The summer of 2017 is one that got away for Montanans who love outdoor fun, but the disruption to normal life from the choking smoke that blanketed much of our state went beyond that. Residents of Seeley Lake and other Montana communities lived for months with evacuation orders that scrambled their lives and risked their homes and livelihoods. To grasp the extent of this summer’s wildfires, consider that the 1 million acres of Montana that burned would cover about 1,565 square miles, or a half-mile wide strip of land along Interstate 90 from Seattle to Boston.
While the welcome autumn rains have ended this year’s smoke season, scientists predict we can expect more of the same as climate change continues to take hold in Montana. Our challenge is adapting to a new normal where formerly “1 in 500-year” storms, floods, fires and droughts now occur regularly.
The health risks from exposure to smoke-filled air this summer were real and extensive. Indeed, part of adapting to climate change is understanding how exposure to wildfire smoke affects our health. Consider that breathing “unhealthy” (red zone) levels of fine particles is commensurate with constantly breathing second-hand cigarette smoke; and worse than breathing the notorious air in Beijing, China. For residents of Seeley Lake and other communities, who often experienced “hazardous” air this summer, their particulates intake was equal to continuously smoking an unfiltered cigarette.
The noxious effects on our respiratory system occur when the fine particles (PM2.5) from wildfire smoke penetrate deeply into our lungs with each breath, bypassing the cilia and other defense mechanisms that usually trap larger air pollutants. These deeply inhaled particles then contribute to severe respiratory infections (pneumonia), chronic obstructive pulmonary disease (COPD), asthma and underdeveloped lungs in children.
Wildfire smoke affects our cardiovascular system as well. When fine particles enter the cardiovascular/circulatory system, they dramatically amplify the progression of inflammatory conditions like type II diabetes, dyslipidemia, and coronary artery disease that cause heart attacks. Likewise, the increased blood pressure accompanying hypertension and greater blood clotting potential can cause stroke. Research on smoke and PM2.5 also shows increased rates of lung cancer and cataracts in women.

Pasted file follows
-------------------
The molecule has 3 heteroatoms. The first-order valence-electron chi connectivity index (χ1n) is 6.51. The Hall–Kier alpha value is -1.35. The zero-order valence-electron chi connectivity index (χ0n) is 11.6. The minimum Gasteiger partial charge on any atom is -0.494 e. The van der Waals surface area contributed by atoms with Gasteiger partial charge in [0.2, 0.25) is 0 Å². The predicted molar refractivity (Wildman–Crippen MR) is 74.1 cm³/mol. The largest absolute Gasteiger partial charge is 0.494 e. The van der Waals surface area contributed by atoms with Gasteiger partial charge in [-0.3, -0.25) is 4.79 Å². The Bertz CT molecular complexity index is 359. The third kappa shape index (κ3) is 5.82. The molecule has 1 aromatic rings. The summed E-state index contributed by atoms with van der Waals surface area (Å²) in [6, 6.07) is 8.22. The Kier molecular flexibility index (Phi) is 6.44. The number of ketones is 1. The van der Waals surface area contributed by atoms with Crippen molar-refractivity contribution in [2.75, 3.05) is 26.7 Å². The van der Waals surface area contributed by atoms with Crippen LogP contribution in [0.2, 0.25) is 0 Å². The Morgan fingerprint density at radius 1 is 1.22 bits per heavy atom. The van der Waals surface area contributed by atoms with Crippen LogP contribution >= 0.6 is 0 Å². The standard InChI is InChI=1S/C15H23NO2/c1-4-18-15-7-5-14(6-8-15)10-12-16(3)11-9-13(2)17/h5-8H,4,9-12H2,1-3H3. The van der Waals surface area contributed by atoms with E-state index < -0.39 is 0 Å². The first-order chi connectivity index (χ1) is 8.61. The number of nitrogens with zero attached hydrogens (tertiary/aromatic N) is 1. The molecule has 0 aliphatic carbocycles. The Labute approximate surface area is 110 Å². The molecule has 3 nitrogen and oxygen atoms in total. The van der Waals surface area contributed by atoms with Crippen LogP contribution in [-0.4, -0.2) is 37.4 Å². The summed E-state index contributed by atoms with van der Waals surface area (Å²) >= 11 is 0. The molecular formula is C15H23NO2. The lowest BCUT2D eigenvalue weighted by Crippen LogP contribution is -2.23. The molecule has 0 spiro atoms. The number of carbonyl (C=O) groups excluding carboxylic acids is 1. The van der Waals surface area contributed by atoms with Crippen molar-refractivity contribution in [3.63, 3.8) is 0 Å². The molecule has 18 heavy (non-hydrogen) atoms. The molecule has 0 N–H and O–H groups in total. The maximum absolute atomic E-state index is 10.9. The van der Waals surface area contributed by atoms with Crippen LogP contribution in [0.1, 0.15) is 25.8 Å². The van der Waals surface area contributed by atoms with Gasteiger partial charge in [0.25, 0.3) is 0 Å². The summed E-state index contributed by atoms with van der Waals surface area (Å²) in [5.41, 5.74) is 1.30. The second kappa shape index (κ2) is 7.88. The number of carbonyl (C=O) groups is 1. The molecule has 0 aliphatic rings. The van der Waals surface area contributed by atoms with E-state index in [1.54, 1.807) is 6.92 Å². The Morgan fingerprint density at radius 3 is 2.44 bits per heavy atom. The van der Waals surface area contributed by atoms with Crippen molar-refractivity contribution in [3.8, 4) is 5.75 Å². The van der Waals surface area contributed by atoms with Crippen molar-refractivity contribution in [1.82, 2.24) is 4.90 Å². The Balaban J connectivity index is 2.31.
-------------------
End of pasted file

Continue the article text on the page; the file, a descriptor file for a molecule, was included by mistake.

For many Montanans, the quality of our air is about more than outdoor recreation — it’s a life or death matter. The “sensitives” are those among us who have allergies, asthma, heart disease or hypertension. Mortality rates for these people substantially increase when the air is rated “unhealthy.” Exposure to “hazardous” air is a severe threat: It is no exaggeration to say that susceptible individuals exposed for long enough may die. Prolonged exposure to high particulate levels can also affect people with inflammatory disorders such as arthritis or irritable bowel syndrome, causing severe and disabling pain.
Age is also a significant risk factor. Montana’s 180,000 (ages 0-17,18 percent) children, 220,000 seniors (older than 65, 22 percent) and 70,000 pregnant women (7 percent) are especially vulnerable to smoke exposure. Then, when we include those people with chronic illnesses, a whopping 60 percent of all Montanans face moderate to severe health risks when wildfire smoke deteriorates our air quality.
Human’s success as a species, with all our associated activities, has changed the earth and its climate, obviously affecting Montanan’s health and livelihood on a regular basis. The eastern hurricanes and the western wildfires with smoke-filled air in 2017 should remind everyone that climate change is truly one of the greatest challenges to the human race. We must adapt to a climate-changed life in the urban-wildland interface with smart, integrated forest-ecosystem management. Finally, our health care system must focus on respiratory and cardiovascular fitness because, after all, our life depends on it.
Douglas Coffin is a professor of molecular genetics at the University of Montana, a former Montana legislator, and a part-time resident of Seeley Lake. The opinions expressed here are his own and not representative of official UM policy.